At the Eatery: Splitting the Bill
Posted on April 6, 2013
Handling the division of a restaurant bill is a situation that presents itself with regularity. How to handle it with taste and grace can be tricky especially when your table is filled with diverse palates, relationships and wallet sizes.
Here are some common sense strategies and etiquette tips that will aide in your bill-splitting navigations.
#1: Request a separate check upon ordering. This not only assures that you will be accountable for only your costs but it conveys to the rest of your table partners you prefer to pay your portion only.
#2: If the group suggests an even split, graciously contribute your portion and don’t get hung up on the pennies (i.e.: error on the generous side). This work well if the group is fairly uniform in individual costs. If, on the other hand, Doris dined on lobster and a bottle of 2005 Chateau Angelus Saint-Emilion and you had the soup of the day with a Diet Coke – well, that could change the dynamic. If you find yourself with a lopsided financial division and no desire to fiscally contribute to Doris’s big ticket buzz, it is perfectly acceptable to plunk down your portion only. Do this along with a simple statement of “I believe this should cover my soup and soda.” Message delivered. If you happen to be Doris, please ensure that you cover your costs sufficiently to prevent anyone else from having to pony up for your extravagances.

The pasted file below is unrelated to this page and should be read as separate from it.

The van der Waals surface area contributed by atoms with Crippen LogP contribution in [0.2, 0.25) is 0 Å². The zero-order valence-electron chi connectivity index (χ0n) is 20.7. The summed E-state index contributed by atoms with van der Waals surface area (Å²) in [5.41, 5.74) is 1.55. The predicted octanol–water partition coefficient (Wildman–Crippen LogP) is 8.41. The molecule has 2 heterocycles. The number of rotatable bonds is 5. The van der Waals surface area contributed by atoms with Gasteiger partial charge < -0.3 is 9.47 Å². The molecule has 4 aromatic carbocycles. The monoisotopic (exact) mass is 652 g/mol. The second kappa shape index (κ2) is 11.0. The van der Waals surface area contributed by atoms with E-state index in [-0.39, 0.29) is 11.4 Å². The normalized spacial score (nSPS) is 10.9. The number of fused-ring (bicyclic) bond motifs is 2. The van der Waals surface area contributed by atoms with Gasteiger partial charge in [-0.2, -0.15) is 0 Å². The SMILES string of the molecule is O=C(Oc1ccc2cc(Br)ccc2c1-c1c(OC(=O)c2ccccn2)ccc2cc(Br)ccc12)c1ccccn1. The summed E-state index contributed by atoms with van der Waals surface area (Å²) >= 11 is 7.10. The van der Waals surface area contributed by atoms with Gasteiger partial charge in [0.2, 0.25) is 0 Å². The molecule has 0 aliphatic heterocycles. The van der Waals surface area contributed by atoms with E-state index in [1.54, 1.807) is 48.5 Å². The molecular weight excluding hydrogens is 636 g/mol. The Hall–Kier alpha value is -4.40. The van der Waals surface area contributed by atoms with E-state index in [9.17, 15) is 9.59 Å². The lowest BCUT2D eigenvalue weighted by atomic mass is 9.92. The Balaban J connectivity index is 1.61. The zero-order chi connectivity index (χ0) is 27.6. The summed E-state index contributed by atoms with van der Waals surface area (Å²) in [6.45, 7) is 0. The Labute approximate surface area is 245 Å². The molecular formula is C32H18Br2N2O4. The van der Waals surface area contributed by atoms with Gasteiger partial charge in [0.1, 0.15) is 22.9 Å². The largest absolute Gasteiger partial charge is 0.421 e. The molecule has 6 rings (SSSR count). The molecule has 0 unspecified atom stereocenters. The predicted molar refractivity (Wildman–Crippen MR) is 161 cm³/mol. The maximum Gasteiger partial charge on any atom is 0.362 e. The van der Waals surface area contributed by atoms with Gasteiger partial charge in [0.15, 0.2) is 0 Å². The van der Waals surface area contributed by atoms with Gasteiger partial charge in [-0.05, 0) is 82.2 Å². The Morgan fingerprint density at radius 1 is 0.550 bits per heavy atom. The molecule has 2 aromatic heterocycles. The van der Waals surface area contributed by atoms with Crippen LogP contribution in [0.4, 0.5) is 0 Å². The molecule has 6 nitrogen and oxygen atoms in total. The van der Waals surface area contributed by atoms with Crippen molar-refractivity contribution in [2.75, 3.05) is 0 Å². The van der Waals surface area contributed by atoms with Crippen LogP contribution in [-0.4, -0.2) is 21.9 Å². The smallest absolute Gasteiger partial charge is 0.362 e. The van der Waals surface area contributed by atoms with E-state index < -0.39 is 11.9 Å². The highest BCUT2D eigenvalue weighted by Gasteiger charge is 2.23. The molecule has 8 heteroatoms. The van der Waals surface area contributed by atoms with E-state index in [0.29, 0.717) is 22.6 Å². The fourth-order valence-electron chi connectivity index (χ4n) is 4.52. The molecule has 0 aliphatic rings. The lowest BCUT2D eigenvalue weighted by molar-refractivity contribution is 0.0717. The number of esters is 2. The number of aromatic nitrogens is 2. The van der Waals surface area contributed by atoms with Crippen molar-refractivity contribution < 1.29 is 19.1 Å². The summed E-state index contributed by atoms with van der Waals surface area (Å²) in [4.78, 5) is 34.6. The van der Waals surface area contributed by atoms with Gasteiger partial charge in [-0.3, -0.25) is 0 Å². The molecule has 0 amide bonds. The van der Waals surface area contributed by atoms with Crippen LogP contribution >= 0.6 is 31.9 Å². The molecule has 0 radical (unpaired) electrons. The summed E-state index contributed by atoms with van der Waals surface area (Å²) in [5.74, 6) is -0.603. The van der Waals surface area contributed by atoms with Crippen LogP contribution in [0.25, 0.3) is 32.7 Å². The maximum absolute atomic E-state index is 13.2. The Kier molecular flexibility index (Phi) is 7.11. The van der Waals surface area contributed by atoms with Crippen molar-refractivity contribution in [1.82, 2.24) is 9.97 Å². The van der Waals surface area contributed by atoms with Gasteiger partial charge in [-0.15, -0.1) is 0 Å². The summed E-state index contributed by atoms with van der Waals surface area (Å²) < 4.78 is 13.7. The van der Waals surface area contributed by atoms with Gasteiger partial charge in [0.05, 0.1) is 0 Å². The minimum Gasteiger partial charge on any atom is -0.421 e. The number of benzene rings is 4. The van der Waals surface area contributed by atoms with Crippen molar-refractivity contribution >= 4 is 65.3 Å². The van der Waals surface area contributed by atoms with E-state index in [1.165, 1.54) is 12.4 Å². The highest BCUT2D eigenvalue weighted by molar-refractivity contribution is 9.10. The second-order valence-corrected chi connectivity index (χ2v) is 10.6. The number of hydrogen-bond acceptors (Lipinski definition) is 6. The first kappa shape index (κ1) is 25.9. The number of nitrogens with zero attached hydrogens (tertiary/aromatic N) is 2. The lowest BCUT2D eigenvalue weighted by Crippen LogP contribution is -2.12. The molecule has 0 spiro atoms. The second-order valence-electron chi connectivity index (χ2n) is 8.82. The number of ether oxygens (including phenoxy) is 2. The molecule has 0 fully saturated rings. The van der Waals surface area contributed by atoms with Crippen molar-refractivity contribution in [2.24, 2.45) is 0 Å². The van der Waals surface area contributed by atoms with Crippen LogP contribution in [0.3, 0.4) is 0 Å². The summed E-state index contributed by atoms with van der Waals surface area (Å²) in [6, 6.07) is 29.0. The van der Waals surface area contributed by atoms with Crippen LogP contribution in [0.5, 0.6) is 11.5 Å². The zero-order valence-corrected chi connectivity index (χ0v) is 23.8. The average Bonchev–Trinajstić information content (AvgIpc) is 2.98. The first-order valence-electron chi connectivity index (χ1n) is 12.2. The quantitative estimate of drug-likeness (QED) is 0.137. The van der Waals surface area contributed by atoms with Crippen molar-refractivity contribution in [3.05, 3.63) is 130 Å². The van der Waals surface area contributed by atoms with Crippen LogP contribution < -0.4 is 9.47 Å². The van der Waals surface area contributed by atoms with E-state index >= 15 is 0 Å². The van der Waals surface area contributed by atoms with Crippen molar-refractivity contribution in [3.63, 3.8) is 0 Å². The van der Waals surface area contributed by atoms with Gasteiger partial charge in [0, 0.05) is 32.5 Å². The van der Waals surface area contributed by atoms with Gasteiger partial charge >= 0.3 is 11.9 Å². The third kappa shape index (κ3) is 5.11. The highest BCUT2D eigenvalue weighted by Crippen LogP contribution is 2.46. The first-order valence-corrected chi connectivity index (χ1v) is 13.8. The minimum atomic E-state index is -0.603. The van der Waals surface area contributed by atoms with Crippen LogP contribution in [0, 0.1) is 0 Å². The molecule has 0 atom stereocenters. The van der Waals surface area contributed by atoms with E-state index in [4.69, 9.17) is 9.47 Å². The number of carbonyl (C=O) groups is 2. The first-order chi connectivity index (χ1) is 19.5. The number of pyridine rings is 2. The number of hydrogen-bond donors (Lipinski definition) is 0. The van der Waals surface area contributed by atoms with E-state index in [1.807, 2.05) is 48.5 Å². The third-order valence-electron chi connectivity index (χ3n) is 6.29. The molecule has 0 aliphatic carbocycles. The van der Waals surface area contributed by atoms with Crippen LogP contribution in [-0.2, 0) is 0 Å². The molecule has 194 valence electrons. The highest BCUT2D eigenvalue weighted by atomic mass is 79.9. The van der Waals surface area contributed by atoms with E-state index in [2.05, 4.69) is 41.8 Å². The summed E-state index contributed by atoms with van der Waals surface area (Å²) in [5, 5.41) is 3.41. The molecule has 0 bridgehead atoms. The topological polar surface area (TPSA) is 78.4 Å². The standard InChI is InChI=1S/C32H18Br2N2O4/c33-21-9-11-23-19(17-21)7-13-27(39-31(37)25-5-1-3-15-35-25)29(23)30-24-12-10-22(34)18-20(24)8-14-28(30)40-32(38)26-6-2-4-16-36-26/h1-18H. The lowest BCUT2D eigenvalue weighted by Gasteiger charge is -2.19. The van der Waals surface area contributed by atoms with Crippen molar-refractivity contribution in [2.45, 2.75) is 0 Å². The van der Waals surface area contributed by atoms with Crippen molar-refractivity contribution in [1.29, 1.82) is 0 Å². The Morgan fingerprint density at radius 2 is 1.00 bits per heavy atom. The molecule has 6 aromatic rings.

#3: Even splits should be divided by person, not couple. This is obviously applicable to tables where there is a mix of singles and couples. If there are children in attendance, those responsible for the child, pay for the child’s fare.
#4: Don’t forget the gratuity! This is the one area that is often overlooked when splitting the bill. Please ensure your tip is added to your final costs. Once again, error on the generous side.
#5: Don’t assume and/or take advantage. Unless a member of your party generously offers to foot the bill, don’t assume your tab will be paid. This scenario often plays out when parents or wealthy tablemates are in attendance. Making an assumption that Mama’s Friday night bingo win is paying for your meal is rude and presumptuous. Unless your age qualifies you for a kid’s meal, fork over your share of the pie.
Business situations require slightly different rules. Frankly, I find the business lunch or dinner to be easier to navigate through than the typical social one. This is due to the simplicity of the relationships and hierarchy rules. If you’ve extended the invitation you are expected to fund the expense. EXCEPTION: If you are trying to solicit the other parties business, it is customary that you pay the expense. In a large group, the most senior level employee should foot the bill on behalf of the group.
While these are all customary guidelines. don’t assume that your comrades are in the know. Always be prepared to pay your share of the meal expense then tell them about a clever, little blog you’ve stumbled upon.